My mom is the tech story of the decade

Chip densities will allow for the development of much higher-quality spoken interfaces than we now have. They will be like those in the original Star Trek TV shows, a far cry from the Mac Plus James Doohan (as Scotty) tried to talk to in Star Trek IV.

This is my mom, Tillie Blankenhorn. (She was born Mathilda Gertrude Edwina O'Donnell, on July 18, 1923.)

She's 86. I'm very proud of her. We went to Cavalia last night and she climbed to the top of the big top, then back down. May you do as well at her age.

Mom lost almost all her sight before the Apple II. She missed the computer revolution.

She didn't miss it, exactly. She has had a wonderful life. She spends most of her time in the home she raised her family in, with my brother, his wife and two kids.  She vacations with my sister's family in northern California, and this Christmas she's with me in Atlanta. She has friends, too.

Mom has never used a PC. She doesn't know the Internet. And she could have gone the rest of her life without wanting anything from the tech world I cover, save for one thing.

Mom loves music. It was one of her gifts to me. She especially loves Broadway musicals, and the lyrics of Johnny Mercer. Her favorite show is "Kiss Me Kate," and I was honored to take her to New York for the revival 10 years ago.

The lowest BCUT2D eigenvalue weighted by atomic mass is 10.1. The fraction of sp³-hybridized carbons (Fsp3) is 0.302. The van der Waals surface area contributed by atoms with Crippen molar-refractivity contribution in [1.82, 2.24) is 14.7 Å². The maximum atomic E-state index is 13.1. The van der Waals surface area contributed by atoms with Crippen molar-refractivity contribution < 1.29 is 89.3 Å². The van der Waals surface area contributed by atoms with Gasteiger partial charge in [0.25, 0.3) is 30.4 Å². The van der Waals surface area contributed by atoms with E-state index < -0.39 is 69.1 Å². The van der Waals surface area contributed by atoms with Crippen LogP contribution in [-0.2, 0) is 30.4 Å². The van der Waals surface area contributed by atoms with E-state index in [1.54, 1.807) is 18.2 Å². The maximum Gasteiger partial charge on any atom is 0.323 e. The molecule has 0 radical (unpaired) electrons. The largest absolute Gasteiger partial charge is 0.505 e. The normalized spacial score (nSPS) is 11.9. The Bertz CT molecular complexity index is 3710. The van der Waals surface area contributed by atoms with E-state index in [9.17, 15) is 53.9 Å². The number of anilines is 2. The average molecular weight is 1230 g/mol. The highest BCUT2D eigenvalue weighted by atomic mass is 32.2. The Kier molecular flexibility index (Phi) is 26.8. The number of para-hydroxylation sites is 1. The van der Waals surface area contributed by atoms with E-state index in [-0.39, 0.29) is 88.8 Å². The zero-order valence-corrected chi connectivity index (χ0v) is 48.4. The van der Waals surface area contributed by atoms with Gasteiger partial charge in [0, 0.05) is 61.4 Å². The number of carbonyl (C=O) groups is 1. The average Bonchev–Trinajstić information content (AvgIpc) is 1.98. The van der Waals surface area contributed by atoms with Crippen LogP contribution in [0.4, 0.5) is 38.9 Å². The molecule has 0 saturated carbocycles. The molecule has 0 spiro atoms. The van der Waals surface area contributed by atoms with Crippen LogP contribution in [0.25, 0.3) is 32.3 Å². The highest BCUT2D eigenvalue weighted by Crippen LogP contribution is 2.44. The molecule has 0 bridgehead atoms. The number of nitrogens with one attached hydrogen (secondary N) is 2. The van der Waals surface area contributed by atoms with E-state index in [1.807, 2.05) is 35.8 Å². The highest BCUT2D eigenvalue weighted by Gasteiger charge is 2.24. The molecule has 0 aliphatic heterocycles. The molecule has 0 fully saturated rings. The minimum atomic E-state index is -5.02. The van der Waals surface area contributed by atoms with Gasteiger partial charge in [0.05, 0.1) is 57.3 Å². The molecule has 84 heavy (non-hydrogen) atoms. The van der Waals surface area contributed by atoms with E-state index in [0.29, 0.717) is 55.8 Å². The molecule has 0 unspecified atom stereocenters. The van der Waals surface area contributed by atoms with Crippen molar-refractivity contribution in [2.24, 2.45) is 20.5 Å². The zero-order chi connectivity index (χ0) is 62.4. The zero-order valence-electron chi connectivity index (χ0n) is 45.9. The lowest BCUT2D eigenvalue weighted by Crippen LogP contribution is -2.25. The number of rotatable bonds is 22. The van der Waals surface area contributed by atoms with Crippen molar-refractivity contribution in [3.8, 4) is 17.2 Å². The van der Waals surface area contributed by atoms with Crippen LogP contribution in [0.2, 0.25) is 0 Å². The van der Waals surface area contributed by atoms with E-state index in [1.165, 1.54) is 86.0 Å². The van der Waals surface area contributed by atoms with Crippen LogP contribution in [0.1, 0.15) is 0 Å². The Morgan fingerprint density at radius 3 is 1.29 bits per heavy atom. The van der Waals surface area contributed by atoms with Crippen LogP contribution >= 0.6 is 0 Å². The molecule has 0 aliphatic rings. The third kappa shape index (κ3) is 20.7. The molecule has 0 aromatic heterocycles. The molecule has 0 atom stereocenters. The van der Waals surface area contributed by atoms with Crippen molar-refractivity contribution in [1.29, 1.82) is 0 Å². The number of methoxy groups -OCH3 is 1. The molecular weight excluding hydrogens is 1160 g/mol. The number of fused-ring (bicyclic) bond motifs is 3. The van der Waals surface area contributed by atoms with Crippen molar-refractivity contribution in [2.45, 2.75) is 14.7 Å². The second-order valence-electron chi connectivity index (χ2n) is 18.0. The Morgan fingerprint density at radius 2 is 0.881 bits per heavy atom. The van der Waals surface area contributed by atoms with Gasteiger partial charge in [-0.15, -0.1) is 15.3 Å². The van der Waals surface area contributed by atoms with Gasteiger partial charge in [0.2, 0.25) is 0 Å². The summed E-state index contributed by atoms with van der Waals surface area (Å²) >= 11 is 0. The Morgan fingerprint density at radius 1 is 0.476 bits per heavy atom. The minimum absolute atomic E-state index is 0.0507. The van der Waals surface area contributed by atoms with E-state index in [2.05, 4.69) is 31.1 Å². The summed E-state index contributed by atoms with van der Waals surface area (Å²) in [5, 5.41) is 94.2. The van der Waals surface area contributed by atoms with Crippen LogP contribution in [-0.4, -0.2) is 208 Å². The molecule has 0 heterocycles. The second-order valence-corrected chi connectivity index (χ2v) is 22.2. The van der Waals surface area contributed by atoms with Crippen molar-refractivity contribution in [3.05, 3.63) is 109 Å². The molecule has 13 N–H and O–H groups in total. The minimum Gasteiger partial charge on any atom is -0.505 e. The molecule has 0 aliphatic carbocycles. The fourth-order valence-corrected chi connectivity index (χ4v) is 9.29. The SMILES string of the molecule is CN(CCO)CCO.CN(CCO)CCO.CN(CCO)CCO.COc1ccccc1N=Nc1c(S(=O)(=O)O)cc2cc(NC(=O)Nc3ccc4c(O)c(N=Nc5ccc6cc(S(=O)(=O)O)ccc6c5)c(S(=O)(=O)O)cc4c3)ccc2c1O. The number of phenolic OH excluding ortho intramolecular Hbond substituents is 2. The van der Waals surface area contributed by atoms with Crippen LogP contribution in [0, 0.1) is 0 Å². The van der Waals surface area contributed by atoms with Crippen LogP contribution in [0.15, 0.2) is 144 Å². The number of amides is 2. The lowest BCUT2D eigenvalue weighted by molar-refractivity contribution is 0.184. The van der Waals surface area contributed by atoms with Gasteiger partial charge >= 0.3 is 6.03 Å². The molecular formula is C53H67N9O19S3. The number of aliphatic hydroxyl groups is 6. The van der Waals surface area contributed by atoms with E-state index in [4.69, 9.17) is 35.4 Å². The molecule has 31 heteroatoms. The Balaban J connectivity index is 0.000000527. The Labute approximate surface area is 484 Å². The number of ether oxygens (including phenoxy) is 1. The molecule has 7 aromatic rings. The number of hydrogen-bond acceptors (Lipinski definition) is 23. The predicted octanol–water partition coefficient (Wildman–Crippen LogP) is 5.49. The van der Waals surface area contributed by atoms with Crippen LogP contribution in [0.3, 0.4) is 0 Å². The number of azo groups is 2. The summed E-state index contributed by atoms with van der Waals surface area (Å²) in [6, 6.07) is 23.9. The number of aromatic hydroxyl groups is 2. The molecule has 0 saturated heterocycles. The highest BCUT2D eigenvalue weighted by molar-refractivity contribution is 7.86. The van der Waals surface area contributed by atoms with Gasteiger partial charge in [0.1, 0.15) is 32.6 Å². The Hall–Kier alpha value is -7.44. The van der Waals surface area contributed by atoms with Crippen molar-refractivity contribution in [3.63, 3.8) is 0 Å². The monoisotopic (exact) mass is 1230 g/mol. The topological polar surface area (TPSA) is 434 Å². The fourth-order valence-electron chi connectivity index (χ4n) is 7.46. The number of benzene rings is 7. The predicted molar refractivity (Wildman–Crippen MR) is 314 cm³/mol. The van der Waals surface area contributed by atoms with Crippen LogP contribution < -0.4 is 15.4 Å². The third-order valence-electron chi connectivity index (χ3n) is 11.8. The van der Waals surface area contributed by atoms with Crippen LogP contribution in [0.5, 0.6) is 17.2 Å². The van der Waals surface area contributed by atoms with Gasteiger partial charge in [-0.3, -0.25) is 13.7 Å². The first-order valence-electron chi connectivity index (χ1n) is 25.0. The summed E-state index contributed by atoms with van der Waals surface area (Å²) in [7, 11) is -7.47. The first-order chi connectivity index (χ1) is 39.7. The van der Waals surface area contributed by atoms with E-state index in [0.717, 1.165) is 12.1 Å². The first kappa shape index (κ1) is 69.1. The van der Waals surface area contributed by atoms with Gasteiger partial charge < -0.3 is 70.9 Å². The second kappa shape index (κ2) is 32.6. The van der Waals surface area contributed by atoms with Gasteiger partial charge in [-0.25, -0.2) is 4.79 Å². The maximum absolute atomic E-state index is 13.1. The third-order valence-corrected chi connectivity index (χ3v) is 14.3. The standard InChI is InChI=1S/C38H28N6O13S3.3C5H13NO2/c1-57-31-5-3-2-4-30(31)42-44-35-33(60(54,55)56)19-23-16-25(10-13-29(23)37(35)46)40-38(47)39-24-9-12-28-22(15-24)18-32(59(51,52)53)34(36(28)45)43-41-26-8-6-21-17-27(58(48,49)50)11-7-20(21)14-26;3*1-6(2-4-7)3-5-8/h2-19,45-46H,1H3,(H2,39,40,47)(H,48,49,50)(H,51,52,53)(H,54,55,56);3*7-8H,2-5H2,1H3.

But this is a tech story.

Long story short, last year I got mom an iPod for Christmas. She loves it. It's an iPod Nano I packed with 8 gigabytes of her favorite stuff. She wears the earbuds, but mostly she keeps it in an iHome clock radio.

It's a miracle for someone born during the Harding Administration. Something the size of the Bic lighter she lit her Tareytons with in the 1960s can play hundreds of albums, and won't break if she drops it.

But there remains a problem, a challenge as it were for the 2010s that start tomorrow.

It's the user interface. Mom can't see the commands. She can barely make out the click wheel. The Nano can state the names of its menus and she can hear them through her ear buds. But she doesn't always know what the menu commands mean.

For instance, I put all her music into a folder with her name on it. She clicks over it and a robot voice says "Tillie." She is unclear what to do.

Besides, turns out she would rather listen to whole shows, in order. She chanced upon her copy of "Fiddler on the Roof" one night, and was thrilled beyond words to hear Zero Mostel again, but it was a chance encounter.

Point is that while the iPod is amazing, we can do better. We can make better interfaces, which respond to both your voice and your habits. Technology should be able to learn what you normally want and respond to you intelligently, not just wait for commands.

Which leads to a big story for the coming decade. Chip densities will allow for the development of much higher-quality spoken interfaces than we now have. They will be like those in the original Star Trek TV shows, a far cry from the Mac Plus James Doohan (as Scotty) tried to talk to in Star Trek IV.

And if my medical beat holds the promise I think it does, mom will be on hand to try it out.

This post was originally published on Smartplanet.com

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